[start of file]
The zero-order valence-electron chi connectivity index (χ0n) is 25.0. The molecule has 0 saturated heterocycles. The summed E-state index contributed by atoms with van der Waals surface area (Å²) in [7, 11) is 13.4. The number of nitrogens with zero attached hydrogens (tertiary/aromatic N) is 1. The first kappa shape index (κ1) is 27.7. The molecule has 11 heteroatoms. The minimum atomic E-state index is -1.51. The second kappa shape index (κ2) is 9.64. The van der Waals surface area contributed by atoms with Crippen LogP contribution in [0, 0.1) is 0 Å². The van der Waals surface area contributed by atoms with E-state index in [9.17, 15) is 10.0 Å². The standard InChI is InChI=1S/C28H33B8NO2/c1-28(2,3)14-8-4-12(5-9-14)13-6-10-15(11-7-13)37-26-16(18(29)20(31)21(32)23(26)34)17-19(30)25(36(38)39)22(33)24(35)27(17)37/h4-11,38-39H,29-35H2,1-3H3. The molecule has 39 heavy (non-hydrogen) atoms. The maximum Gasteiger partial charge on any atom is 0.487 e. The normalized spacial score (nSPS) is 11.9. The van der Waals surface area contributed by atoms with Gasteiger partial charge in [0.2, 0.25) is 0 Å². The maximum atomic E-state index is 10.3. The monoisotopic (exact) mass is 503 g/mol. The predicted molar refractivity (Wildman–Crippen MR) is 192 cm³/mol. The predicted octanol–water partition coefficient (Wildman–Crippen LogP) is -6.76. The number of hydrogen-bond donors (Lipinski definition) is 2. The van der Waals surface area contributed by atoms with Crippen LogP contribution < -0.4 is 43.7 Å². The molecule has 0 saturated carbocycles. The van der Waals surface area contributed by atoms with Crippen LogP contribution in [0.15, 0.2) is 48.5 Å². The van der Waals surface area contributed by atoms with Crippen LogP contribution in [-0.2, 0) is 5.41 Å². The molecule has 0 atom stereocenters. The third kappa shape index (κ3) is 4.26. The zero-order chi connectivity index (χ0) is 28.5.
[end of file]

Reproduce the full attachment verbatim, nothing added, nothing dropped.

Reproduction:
The zero-order valence-electron chi connectivity index (χ0n) is 25.0. The molecule has 0 saturated heterocycles. The summed E-state index contributed by atoms with van der Waals surface area (Å²) in [7, 11) is 13.4. The number of nitrogens with zero attached hydrogens (tertiary/aromatic N) is 1. The first kappa shape index (κ1) is 27.7. The molecule has 11 heteroatoms. The minimum atomic E-state index is -1.51. The second kappa shape index (κ2) is 9.64. The van der Waals surface area contributed by atoms with Crippen LogP contribution in [0, 0.1) is 0 Å². The van der Waals surface area contributed by atoms with E-state index in [9.17, 15) is 10.0 Å². The standard InChI is InChI=1S/C28H33B8NO2/c1-28(2,3)14-8-4-12(5-9-14)13-6-10-15(11-7-13)37-26-16(18(29)20(31)21(32)23(26)34)17-19(30)25(36(38)39)22(33)24(35)27(17)37/h4-11,38-39H,29-35H2,1-3H3. The molecule has 39 heavy (non-hydrogen) atoms. The maximum Gasteiger partial charge on any atom is 0.487 e. The normalized spacial score (nSPS) is 11.9. The van der Waals surface area contributed by atoms with Gasteiger partial charge in [0.2, 0.25) is 0 Å². The maximum atomic E-state index is 10.3. The monoisotopic (exact) mass is 503 g/mol. The predicted molar refractivity (Wildman–Crippen MR) is 192 cm³/mol. The predicted octanol–water partition coefficient (Wildman–Crippen LogP) is -6.76. The number of hydrogen-bond donors (Lipinski definition) is 2. The van der Waals surface area contributed by atoms with Crippen LogP contribution < -0.4 is 43.7 Å². The molecule has 0 saturated carbocycles. The van der Waals surface area contributed by atoms with Crippen LogP contribution in [0.15, 0.2) is 48.5 Å². The van der Waals surface area contributed by atoms with Crippen LogP contribution in [-0.2, 0) is 5.41 Å². The molecule has 0 atom stereocenters. The third kappa shape index (κ3) is 4.26. The zero-order chi connectivity index (χ0) is 28.5.